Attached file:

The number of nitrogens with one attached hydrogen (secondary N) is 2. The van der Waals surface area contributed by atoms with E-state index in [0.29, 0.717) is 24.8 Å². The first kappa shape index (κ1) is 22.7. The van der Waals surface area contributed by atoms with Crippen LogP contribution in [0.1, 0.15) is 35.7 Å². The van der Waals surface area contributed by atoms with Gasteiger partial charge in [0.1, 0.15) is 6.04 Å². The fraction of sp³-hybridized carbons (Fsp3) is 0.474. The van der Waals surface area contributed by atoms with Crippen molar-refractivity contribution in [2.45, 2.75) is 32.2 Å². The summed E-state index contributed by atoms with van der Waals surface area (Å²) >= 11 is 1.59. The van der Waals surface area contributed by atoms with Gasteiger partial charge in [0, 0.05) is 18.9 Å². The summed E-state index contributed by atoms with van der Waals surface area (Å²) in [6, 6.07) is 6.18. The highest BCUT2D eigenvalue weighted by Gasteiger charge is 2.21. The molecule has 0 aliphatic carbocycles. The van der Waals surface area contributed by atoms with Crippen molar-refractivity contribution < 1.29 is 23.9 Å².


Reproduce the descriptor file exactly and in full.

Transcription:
The number of nitrogens with one attached hydrogen (secondary N) is 2. The van der Waals surface area contributed by atoms with E-state index in [0.29, 0.717) is 24.8 Å². The first kappa shape index (κ1) is 22.7. The van der Waals surface area contributed by atoms with Crippen LogP contribution in [0.1, 0.15) is 35.7 Å². The van der Waals surface area contributed by atoms with Gasteiger partial charge in [0.1, 0.15) is 6.04 Å². The fraction of sp³-hybridized carbons (Fsp3) is 0.474. The van der Waals surface area contributed by atoms with Crippen molar-refractivity contribution in [2.45, 2.75) is 32.2 Å². The summed E-state index contributed by atoms with van der Waals surface area (Å²) >= 11 is 1.59. The van der Waals surface area contributed by atoms with Gasteiger partial charge in [0, 0.05) is 18.9 Å². The summed E-state index contributed by atoms with van der Waals surface area (Å²) in [6, 6.07) is 6.18. The highest BCUT2D eigenvalue weighted by Gasteiger charge is 2.21. The molecule has 0 aliphatic carbocycles. The van der Waals surface area contributed by atoms with Crippen molar-refractivity contribution < 1.29 is 23.9 Å².